One of the raps about the Emmys is that the performer situation tends to be a popularity and name recognition sort of thing. You see a lot of the same people getting nominated and people wonder if it’s for a particular show or general body of work. The voters this year are going to have to come to terms with the fact that there are some extraordinarily talented performers who are doing very good work and doing it as freshmen. I would not want to be voting on the performer ballot.
I think what some people would say is that we need more nominations here, and that six nominations don’t accommodate all of the great performances.
Would you ever expand the nominations from six to 10, like the Oscars have done with movies?
I doubt it—we already went from five to six in a lot of those categories. I think that the [ATAS] board of governors is very concerned about proliferation. They feel that if there were a proliferation in the number of nominations, perhaps the value of each would diminish. The board would err on the side of restricting rather than expanding.
What do you and the academy think about the choice of Jane Lynch as Emmys host this year?
That’s a choice between a production company, the network and the board of governors. She’s so multi-talented. You recall all of those Christopher Guest movies that she was in, and her performance in The 40-Year-Old Virgin—I think she was kind of working on her Sue Sylvester character in The 40-Year-Old Virgin. You’ll probably see a bit of Sue in her hosting performance, because it will be expected. I think that she can do so many things that she will de! nitely be able to hit it on all eight cylinders.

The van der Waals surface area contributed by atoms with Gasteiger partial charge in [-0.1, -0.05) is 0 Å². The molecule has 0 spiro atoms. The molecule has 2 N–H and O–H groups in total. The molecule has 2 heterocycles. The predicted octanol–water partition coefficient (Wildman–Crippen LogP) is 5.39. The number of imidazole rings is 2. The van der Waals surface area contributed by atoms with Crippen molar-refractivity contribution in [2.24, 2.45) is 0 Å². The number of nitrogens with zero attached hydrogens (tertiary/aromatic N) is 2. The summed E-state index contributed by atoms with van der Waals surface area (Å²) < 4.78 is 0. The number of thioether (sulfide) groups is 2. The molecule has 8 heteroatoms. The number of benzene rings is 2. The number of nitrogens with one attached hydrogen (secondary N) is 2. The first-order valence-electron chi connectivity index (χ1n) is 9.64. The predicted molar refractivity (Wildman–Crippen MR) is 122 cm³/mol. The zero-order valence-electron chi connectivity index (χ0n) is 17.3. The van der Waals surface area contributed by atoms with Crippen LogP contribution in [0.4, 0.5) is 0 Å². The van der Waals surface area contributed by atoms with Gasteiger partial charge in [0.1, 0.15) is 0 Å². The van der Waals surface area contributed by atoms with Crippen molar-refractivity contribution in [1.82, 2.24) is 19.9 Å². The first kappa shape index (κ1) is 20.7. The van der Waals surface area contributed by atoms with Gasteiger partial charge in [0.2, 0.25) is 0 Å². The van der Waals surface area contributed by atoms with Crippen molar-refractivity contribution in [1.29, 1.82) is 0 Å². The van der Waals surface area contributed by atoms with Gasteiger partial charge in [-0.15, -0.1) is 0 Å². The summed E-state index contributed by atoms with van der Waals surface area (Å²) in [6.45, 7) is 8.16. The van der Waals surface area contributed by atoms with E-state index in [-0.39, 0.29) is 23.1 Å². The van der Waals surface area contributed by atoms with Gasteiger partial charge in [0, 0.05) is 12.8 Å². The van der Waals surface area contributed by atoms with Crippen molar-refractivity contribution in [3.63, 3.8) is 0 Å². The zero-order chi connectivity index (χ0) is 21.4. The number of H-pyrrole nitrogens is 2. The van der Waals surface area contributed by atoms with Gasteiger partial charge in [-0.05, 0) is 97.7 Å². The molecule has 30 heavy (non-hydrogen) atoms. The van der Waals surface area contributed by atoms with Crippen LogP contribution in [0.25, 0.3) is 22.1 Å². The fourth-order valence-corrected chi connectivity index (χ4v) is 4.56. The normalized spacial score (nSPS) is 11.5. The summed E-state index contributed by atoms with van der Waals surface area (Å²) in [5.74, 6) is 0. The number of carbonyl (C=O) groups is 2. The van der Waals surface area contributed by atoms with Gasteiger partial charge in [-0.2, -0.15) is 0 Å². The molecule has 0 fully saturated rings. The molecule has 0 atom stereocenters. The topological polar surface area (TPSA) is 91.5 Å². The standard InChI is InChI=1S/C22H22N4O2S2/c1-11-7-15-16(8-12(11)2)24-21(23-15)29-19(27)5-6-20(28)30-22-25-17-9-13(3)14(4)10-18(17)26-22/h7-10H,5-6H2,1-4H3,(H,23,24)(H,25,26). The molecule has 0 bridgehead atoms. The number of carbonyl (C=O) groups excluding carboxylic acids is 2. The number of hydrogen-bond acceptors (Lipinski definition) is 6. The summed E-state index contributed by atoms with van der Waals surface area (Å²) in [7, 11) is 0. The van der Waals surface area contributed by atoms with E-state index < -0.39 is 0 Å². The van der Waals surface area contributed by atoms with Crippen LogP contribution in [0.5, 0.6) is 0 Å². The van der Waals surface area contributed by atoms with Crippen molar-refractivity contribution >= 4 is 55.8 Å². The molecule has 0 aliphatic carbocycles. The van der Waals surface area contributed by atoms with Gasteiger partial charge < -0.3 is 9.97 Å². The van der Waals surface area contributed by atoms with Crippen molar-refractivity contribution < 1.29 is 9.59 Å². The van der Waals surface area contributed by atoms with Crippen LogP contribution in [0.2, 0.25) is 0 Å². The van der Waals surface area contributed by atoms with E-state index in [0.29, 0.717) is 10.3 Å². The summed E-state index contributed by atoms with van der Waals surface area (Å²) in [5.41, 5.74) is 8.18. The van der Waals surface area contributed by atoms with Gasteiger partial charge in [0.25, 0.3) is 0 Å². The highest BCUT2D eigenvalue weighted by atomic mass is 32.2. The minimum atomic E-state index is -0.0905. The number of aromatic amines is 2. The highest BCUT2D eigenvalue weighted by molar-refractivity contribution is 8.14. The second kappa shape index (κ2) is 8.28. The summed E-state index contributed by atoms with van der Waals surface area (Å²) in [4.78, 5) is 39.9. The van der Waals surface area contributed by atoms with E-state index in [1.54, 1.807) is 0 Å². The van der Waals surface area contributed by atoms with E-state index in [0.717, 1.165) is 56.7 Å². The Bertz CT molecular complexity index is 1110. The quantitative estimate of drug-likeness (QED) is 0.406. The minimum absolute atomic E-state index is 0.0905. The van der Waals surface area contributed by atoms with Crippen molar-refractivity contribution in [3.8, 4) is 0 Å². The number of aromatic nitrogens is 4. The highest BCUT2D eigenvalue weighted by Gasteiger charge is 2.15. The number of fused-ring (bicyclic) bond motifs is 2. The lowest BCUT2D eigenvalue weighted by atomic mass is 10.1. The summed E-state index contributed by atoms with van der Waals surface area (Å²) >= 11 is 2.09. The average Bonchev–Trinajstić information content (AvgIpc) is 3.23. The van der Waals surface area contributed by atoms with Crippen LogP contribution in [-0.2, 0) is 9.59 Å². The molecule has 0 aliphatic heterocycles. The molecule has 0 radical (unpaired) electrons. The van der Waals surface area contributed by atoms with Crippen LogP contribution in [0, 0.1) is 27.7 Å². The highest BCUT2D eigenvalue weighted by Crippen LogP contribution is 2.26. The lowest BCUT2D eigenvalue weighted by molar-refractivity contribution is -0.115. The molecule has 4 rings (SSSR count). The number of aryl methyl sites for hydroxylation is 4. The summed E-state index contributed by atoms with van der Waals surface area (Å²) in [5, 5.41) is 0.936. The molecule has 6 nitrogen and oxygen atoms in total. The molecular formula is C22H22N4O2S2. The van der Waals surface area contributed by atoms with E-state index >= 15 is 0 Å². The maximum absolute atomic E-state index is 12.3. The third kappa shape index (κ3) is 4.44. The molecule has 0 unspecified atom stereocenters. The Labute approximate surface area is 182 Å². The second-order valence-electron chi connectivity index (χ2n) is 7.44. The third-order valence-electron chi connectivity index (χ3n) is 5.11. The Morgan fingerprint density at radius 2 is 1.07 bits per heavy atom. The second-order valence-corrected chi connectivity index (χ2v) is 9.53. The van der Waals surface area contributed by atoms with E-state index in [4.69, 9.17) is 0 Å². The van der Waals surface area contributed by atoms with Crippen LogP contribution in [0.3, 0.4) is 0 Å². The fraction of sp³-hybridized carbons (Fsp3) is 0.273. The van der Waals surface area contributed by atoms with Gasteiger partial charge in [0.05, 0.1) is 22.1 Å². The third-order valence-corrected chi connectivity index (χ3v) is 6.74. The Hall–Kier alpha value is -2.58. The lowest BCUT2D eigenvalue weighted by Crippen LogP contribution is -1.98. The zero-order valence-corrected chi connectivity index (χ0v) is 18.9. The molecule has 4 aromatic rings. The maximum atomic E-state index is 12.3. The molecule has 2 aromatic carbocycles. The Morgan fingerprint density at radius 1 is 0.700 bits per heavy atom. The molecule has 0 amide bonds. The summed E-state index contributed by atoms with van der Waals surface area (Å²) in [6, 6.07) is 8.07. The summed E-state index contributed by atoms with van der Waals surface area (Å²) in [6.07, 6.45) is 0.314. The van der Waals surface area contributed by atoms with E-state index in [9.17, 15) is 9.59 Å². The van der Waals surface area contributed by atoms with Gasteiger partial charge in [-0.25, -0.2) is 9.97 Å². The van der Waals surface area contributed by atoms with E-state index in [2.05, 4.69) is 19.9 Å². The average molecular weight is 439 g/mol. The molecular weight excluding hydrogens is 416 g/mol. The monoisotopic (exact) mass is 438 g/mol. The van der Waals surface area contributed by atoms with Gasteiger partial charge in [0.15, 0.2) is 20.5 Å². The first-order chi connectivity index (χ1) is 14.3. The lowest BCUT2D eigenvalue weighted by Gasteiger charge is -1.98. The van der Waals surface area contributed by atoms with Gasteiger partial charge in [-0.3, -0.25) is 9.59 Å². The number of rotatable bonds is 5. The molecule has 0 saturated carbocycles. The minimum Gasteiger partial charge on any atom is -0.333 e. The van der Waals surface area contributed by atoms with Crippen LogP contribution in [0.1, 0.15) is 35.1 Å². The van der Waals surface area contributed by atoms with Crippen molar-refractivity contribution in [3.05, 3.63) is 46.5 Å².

Last year, the Television Academy made a change to the nonfiction and reality categories, clearly delineating any nonfiction show that included any reality elements as reality. What are some changes to the rules that we should be paying attention to this year?
The biggest change this year is the consolidation in the program area of mini-series and movies. There have been numerous years in which we fell short of the requisite number of entries in order to have five nominations in the mini-series category. Movies have remained pretty strong, but minis have been going downhill in terms of their number. Last year, there were only two: HBO’s The Pacific and Masterpiece Theater’s Return to Cranford on PBS.
This change just brings programs into line with the rest of this category. We already had consolidated the general categories, such as lead actor in a mini-series or movie. The exception to the rule was the program categories, so now there will be one winner in the category of Outstanding Mini-Series or Movie.
How has the industry reacted to this change?
I think that people in the mini-series area were concerned that they were losing their category, while people in the movie category were concerned that these big juggernauts, like The Pacific, were going to move in. It’s hard for a television movie to stand up against a 10-hour epic.
What the board of governors did was revise the way the voting is done in the final round, so instead of asking the voters to rank the movies and the minis one against the other, which they thought was apples and oranges, each program is given a grade from 1 to 5, with five being best as to its quality. In a situation where you have big blockbusters, again like The Pacific, rating the shows based on their quality means the minis would not structurally automatically swamp the boat. They also kicked up the category from ! ve to six nominees.
Last year, there were five movies nominated and two minis for a total of seven. We’re going to six this year, so it’s not that much different in terms of total quantity of nominees.
How has the industry reacted to last year’s change delineating reality from nonfiction?
That was essentially just a clarification so that a program that had elements of reality would stay in the reality category, even though we had very few instances in which we had that kind of blend. Most documentaries are documentaries, and most reality shows are reality. Overall, I don’t think there was a tremendous amount of impact.
E-mail comments to email@example.com and follow her on Twitter: @PaigeA
No related content found.
Most Popular Pages
No Top Articles